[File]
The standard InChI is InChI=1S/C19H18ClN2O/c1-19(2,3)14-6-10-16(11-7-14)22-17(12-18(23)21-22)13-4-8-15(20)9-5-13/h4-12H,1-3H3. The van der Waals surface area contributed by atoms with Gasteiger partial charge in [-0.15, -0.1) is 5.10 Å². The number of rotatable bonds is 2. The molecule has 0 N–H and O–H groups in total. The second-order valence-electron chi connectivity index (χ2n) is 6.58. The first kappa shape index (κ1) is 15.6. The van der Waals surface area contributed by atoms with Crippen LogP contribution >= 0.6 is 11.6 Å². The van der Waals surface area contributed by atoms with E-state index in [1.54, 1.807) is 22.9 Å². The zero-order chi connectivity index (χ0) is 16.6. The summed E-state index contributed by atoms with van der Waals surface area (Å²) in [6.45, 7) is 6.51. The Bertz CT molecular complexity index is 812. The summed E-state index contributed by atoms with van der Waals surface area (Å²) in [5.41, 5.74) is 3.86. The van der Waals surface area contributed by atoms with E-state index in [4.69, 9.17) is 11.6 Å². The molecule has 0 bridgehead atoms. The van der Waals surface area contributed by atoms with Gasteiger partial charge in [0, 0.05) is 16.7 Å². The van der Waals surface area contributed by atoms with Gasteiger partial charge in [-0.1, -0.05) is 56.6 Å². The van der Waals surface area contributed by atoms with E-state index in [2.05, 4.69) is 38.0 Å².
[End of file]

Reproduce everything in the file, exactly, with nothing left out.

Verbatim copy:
The standard InChI is InChI=1S/C19H18ClN2O/c1-19(2,3)14-6-10-16(11-7-14)22-17(12-18(23)21-22)13-4-8-15(20)9-5-13/h4-12H,1-3H3. The van der Waals surface area contributed by atoms with Gasteiger partial charge in [-0.15, -0.1) is 5.10 Å². The number of rotatable bonds is 2. The molecule has 0 N–H and O–H groups in total. The second-order valence-electron chi connectivity index (χ2n) is 6.58. The first kappa shape index (κ1) is 15.6. The van der Waals surface area contributed by atoms with Crippen LogP contribution >= 0.6 is 11.6 Å². The van der Waals surface area contributed by atoms with E-state index in [1.54, 1.807) is 22.9 Å². The zero-order chi connectivity index (χ0) is 16.6. The summed E-state index contributed by atoms with van der Waals surface area (Å²) in [6.45, 7) is 6.51. The Bertz CT molecular complexity index is 812. The summed E-state index contributed by atoms with van der Waals surface area (Å²) in [5.41, 5.74) is 3.86. The van der Waals surface area contributed by atoms with E-state index in [4.69, 9.17) is 11.6 Å². The molecule has 0 bridgehead atoms. The van der Waals surface area contributed by atoms with Gasteiger partial charge in [0, 0.05) is 16.7 Å². The van der Waals surface area contributed by atoms with Gasteiger partial charge in [-0.1, -0.05) is 56.6 Å². The van der Waals surface area contributed by atoms with E-state index in [2.05, 4.69) is 38.0 Å².